- “I live in a small town (population 8000) and we’re required to line up outside the daycare centre as early as possible in the morning (5am onwards) on the day that they take applications for the next six-month period.”
- Sara, Queensland.
- “All the centres we saw, the first thing out of their mouths [was] no places for at least a year and a half and that was seven months before the baby was born. Sometimes you felt you had to settle for inferior centres, just to get a place until something better appears.”
- Jennifer, NSW.
- “I found plenty of childcare centres in my area, but waiting lists were very long and most of them weren’t of high quality anyway.”
- Leanne, Queensland.
While recent government figures indicate an oversupply of childcare in some areas, our survey revealed that other areas face shortages.
- The biggest obstacle faced by our respondents when looking for childcare was long waiting lists (see Table 2) — 64% of people who completed the survey reported them. On a state basis, even in bestcase WA and SA around 50% of survey respondents mentioned long waiting lists.
- Waiting lists are also generally more of a difficulty in cities than regional areas.
Parents spoke of waiting lists that were sometimes as long as two or three years. One respondent was shocked to be told that they should have put their name down at a childcare centre before their child was born, but many parents said they’d done just that and still had trouble getting a place.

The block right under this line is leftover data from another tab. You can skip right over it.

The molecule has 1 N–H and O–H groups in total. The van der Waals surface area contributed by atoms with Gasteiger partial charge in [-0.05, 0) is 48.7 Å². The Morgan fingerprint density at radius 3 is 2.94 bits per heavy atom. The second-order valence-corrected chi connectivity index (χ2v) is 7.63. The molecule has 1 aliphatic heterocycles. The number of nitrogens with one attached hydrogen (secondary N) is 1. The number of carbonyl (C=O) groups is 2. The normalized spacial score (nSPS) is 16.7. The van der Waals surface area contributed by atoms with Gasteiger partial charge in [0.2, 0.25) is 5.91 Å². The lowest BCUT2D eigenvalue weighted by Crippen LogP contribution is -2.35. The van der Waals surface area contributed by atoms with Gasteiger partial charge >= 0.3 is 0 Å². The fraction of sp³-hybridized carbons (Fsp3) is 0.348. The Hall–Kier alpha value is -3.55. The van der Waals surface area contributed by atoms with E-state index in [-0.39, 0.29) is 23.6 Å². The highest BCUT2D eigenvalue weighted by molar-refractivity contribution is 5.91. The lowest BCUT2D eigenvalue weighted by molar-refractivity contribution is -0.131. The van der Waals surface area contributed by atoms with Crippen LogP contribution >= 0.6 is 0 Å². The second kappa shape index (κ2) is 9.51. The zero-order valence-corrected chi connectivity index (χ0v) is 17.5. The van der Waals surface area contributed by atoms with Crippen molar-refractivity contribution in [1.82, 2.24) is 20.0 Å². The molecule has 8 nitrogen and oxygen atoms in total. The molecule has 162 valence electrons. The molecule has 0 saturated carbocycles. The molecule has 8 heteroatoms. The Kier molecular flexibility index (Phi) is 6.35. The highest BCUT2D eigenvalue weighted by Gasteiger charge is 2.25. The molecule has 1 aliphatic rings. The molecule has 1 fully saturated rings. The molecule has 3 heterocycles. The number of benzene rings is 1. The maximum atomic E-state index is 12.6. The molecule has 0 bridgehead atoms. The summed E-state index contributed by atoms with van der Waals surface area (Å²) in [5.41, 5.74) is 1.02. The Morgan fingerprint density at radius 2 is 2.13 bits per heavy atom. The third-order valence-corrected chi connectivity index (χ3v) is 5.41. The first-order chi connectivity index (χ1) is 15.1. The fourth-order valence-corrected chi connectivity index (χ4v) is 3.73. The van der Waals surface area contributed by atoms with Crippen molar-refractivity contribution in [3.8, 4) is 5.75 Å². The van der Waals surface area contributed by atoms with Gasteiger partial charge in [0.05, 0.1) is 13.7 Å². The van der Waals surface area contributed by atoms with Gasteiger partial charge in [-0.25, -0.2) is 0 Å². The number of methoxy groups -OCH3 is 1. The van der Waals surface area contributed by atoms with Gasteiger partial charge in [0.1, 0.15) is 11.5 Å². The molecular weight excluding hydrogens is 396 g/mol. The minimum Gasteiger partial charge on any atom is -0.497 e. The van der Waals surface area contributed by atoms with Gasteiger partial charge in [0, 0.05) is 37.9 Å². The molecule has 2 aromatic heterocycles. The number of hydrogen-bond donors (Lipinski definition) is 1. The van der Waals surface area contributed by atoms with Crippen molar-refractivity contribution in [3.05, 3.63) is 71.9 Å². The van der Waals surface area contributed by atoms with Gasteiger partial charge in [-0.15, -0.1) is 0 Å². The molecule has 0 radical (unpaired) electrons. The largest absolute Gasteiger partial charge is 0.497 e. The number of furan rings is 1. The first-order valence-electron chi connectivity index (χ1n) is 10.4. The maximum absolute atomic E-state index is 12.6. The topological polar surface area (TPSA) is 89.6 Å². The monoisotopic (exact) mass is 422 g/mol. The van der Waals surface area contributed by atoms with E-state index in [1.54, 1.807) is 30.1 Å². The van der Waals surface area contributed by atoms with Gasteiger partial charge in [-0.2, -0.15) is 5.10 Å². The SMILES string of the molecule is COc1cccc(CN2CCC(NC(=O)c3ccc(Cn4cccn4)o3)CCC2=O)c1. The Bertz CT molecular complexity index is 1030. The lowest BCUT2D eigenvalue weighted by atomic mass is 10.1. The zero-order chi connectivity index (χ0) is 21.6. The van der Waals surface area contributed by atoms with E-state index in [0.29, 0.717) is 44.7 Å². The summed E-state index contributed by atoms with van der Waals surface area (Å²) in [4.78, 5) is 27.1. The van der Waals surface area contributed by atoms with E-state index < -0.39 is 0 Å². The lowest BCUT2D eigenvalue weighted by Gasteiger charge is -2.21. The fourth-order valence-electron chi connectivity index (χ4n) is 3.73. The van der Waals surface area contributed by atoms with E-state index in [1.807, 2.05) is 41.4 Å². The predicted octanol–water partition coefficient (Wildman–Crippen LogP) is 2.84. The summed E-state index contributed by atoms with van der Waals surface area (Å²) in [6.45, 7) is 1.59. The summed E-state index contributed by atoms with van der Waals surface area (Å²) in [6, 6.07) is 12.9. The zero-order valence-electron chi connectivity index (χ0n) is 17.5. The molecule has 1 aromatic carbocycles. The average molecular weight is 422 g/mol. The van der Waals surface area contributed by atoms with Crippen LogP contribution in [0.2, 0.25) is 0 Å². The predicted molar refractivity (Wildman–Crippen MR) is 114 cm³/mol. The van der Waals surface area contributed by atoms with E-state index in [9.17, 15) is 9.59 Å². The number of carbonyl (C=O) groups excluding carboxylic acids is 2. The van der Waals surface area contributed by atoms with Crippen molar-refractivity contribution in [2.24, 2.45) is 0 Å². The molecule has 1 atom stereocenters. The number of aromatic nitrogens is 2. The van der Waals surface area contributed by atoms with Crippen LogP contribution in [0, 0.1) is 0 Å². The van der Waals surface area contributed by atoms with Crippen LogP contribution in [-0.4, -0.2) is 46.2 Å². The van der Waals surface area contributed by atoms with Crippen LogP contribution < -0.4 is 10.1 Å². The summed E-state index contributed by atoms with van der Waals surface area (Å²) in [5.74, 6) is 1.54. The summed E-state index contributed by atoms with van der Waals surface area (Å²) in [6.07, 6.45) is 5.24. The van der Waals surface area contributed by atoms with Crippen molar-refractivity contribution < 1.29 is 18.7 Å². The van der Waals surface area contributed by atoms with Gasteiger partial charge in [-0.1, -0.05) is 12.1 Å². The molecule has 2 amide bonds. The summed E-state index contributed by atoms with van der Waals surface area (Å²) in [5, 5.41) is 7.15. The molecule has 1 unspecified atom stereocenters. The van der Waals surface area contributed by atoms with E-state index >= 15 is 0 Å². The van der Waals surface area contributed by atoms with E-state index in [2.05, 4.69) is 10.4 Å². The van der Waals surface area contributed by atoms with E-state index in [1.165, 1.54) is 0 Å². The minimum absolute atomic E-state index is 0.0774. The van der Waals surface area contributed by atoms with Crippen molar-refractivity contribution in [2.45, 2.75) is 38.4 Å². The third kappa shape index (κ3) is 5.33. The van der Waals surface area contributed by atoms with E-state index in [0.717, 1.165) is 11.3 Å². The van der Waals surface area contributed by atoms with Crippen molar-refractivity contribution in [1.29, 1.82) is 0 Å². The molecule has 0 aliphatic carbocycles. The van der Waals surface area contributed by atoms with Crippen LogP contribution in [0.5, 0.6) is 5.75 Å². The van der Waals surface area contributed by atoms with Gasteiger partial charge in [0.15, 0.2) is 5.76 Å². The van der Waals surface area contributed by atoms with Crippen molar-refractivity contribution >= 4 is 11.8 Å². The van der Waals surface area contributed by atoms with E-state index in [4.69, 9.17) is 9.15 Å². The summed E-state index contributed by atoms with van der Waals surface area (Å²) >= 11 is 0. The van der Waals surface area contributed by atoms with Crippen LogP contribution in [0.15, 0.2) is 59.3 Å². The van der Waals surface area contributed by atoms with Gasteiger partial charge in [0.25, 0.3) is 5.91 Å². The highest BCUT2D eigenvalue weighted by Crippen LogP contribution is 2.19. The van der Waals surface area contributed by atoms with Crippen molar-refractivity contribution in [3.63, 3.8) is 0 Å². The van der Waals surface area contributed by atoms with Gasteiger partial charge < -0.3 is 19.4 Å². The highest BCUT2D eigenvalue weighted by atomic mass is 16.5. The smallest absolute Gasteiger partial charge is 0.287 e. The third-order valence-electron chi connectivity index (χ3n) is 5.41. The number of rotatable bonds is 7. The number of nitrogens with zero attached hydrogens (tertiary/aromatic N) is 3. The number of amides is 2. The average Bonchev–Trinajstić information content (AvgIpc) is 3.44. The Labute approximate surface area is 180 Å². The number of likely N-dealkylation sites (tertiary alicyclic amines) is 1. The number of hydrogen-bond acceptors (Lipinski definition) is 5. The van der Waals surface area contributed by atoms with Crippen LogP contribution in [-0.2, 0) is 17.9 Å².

And there were even cases of parents who’d had to refuse work because of lack of available care.
Some parents also thought waiting lists weren’t very systematic:
- 12% of parents who answered our survey said people who’d apparently been behind them on the waiting lists had got places before they had. This may be because some centres give siblings priority, or because government policy gives priority for at-risk children, but it added to the frustration of those still waiting for a place.
- 44% of those surveyed said they’d been unable to get the days they wanted, while 38% had problems getting the number of days they needed.
Getting childcare outside normal working hours proved a problem for 14% of our respondents.
The Minister's view
The Minister for Families, Community Services and Indigenous Affairs (FaCSIA), Mal Brough, says waiting lists aren’t a reliable measure of demand "… as they are often out of date and people routinely join multiple lists”.
This seems a feeble reason for dismissing the significance of widespread long waiting lists: surely parents wouldn’t put their names on multiple lists if they were confident they’d get into the centre they’d prefer.
The fact that lists are out of date and duplicated also adds stress to parents trying to return to work or study.
As one respondent said: “There is so much duplication … you don’t really know what realistic chance you have of getting in by the date that you require it for.”